June 20, 2023

Photo Credit: Carol Madigan

   If you travel like me (relax, almost no one does) then arriving somewhere simply means you’re ready to go somewhere else. No city seems to capture the essence of “somewhere else” quite like Lisbon, where somewhere else is only a 30 or 40-minute ferry or local train ride away. Barcelona (Figueres), Madrid (Toledo) and Seville (no clue) all require more or less a full day and a planned out train schedule to accomplish. Lisbon’s somewhere elses are even close enough that you could do two of them in a day, provided your day starts before noon, which ours rarely does.

Carol was leery of taking this on after wine

   And so it was that Carol and I found ourselves on Saturday boarding the 13:15 ferry to Cacilhas, a place where the only thing we knew about it was that it was somewhere else from Lisbon. We disembarked into a nettle of tourist traps that we couldn’t get away fast enough from. That path took us along an old wharf area with a narrow walkway that made Carol a little anxious about falling in. That anxiety only grew as we passed a sidewalk café that had tables strewn out to the very edge of the wharf, where a sudden shift of your chair could land you in the middle of the Tagus River. 

A pleasant enough little town

   It was this ribbon pathway that dissuaded Carol from finding a charming little taverna in the center of the small town located at the top of the public elevator that made the town accessible from the wharf. “I don’t want to drink a bottle of wine, and then have to navigate that narrow walk back to the ferry,” she explained.

“We were able to extend our stay without changing apartments, and now had two extra days to break some more dishes before leaving.”

   That was fine with me, as the town’s narrow streets all seemed more vertical than horizontal anyway. When we returned to the more broadened terra firma near the ferry landing, we stumbled onto the very restaurant that Rick Steves himself had recommended.  Farol de Cacilhas was transitioning from its early lunch trade, and we were able to find a table indoors and out of a pesky wind. The fried shrimp weren’t actually fried, but were plump and tasty, and the white wine was fine and cold. We took the 16:05 ferry back to downtown Lisbon, and found a noisy spot on Pink St. for a Happy Hour glass before calling it a day.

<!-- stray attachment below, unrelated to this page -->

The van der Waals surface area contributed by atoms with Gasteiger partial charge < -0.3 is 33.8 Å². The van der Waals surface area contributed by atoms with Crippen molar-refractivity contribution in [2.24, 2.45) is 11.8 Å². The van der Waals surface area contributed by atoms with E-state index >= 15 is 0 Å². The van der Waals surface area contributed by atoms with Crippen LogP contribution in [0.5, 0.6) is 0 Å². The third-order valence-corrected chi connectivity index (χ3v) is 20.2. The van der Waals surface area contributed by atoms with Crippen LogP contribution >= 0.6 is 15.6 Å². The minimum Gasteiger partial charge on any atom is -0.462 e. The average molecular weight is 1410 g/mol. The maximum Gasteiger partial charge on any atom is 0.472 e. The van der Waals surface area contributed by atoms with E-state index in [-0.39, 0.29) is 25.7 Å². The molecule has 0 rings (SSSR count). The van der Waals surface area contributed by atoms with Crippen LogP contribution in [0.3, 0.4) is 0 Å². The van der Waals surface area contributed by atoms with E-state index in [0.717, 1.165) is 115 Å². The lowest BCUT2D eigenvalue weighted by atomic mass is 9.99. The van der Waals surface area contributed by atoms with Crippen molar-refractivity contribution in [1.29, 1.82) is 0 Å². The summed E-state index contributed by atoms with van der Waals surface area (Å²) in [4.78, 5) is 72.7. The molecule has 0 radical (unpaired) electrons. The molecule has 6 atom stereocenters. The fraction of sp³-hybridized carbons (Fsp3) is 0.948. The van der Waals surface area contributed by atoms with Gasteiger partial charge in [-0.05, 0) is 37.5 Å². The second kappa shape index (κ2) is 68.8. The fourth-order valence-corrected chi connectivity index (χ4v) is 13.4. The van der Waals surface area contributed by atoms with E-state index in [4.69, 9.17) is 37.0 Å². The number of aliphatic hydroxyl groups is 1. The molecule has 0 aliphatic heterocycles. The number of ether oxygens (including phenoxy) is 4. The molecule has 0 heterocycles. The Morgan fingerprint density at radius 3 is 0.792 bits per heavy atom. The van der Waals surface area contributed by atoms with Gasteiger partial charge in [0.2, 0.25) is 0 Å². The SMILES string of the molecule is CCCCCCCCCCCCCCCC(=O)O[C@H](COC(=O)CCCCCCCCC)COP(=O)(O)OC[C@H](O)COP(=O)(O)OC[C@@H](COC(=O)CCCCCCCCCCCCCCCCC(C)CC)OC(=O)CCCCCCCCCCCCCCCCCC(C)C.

Instead of drinks with little umbrellas,  a street with little umbrellas 

   There were two somewhere elses on our to-do list, the beach town of Cascais and the everybody’s somewhere else of Sintra. But to fit in both would mean extending our stay here past Monday. Since flying standby requires flexibility in international departures and arrivals, we took a look at Monday’s seat availability and decided Wednesday’s looked better. We were able to extend our stay without changing apartments, and now had two extra days to break some more dishes before leaving.

   But it also meant both Cascais and Sintra were back on the schedule. Both of these somewhere elses had elements that were negative for me. Cascais had sand and Sinatra had steep. But, then again, they were both somewhere else and that’s all that mattered to this pair of intrepid travelers.

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